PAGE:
We are delighted to invite you on a tour of the
studio space of Elsa Wachs.
In the Neighbors' section of The Philadelphia Inquirer,
April 7, 1995, Kay Raftery wrote of Elsa's studio:
"(Elsa) Wachs works from an office on the
ground floor of her home in Wallingford (PA) and in her bright windowed studio on the upper level of their spacious house.
Her office is neat and orderly--- books
carefully lined on shelves, her computer, equipped with a Hebrew word processor, on a small table with all of its disks and accoutrements carefully stored beneath it.
This is where she lays out her designs,
electronically scanning images from ancient texts into a computer database so she can manipulate them.
Her embroidery machine is connected to the computer. She also does thermography, the process of transferring photographs onto fabric.
Upstairs, the studio where she stitches
swatches of fabrics together was cluttered with piles of material-- cotton and satin and velvet--strewn everywhere. One wall was lined with spools of thread in vivid
colors. Beneath them was her sewing machine and a large table covered with woks in progress."
This description gives you an overview of her two productive and very busy workspaces. In addition, the sewing studio's closets
are brimming with an array of fabrics, trimmings, baubles and beads, all collected from around the world. Her electronic studio houses 2 printers which give her a great deal of flexibility. The
color printer has an oversized bed allowing her the luxury of large format paper, some beautifully exotic; and surprisingly enough, large pieces of her wonderful fabrics can be fed directly
into the printer ready for some wonderful color imagery to be applied.
Her tool box has so many 'newfangled' devices that she has put to creative use. One of these implements is a modem that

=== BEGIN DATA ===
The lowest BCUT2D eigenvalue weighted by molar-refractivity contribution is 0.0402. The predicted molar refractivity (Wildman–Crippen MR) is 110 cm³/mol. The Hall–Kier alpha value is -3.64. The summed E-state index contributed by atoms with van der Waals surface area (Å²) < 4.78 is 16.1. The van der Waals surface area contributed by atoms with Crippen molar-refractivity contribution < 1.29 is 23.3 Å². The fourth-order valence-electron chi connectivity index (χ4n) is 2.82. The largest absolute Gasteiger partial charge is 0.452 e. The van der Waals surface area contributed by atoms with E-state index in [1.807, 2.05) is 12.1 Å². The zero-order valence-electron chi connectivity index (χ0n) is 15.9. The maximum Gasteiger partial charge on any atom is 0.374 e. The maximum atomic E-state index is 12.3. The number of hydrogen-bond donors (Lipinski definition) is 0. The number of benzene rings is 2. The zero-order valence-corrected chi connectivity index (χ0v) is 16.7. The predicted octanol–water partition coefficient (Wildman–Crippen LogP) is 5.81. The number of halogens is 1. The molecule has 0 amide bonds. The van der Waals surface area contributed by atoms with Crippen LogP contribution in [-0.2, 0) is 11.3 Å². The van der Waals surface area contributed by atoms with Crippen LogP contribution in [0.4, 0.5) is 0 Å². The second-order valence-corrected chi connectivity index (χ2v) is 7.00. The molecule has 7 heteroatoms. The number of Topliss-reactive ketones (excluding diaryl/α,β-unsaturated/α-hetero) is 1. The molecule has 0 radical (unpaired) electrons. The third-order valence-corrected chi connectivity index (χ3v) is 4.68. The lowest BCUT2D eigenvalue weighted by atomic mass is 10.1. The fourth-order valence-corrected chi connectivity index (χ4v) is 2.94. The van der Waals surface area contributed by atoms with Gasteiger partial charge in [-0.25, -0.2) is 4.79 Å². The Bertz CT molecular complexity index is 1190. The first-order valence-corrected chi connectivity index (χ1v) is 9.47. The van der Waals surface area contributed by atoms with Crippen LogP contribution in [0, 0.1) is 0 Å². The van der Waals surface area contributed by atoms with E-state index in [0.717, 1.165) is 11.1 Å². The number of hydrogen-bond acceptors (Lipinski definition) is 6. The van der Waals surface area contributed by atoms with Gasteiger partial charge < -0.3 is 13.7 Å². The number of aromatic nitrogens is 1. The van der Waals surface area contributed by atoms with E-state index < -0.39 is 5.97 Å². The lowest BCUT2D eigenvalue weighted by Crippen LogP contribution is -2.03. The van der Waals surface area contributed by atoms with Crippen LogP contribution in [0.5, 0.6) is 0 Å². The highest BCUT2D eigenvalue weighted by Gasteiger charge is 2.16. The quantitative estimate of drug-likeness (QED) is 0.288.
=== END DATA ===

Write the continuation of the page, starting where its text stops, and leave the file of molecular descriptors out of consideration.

connects her to the internet and the cyberspace community. The exciting and fascinating phenomenon, the Information Super Highway the Internet, World Wide Web, etc.. that has come on
to the international scene brings with it an accellerated speed of communication, unique modes of working, a new vocabulary, and more. Scholars, and artisans from all corners of the world,
people from all walks of life and from varying levels of expertise have found their way to the multitude of electronic gathering places to exchange ideas, share techniques, and in general, rub
wire elbows with folks having the same interests. It was only natural that she tune into this cyberspace world where people discuss projects, search for new ideas and solve technical
A few years ago she was commissioned to design and execute a Torah mantel for a Torah that had been "a hidden child" in
Hungary. At that time she was subscribed to a Holocaust listserv on the Internet and posed a question to the rest of the subscribers: "Can you give her information on the
town of Kisvarda, Hungary?" E-mail responses and telephone calls came to her from around the world. As a result of this warm , spontaneous and instantaneous networking, that
synagogue committee was able to put together a reunion of survivors from Kisvarda at their Torah dedication. They were able to connect with the very Torah that had been so much a part of
their lives more than 50 years ago.
Her atelier always abounds with new projects, ideas, and imagery and without exception an exciting environment to work
in as well as visit.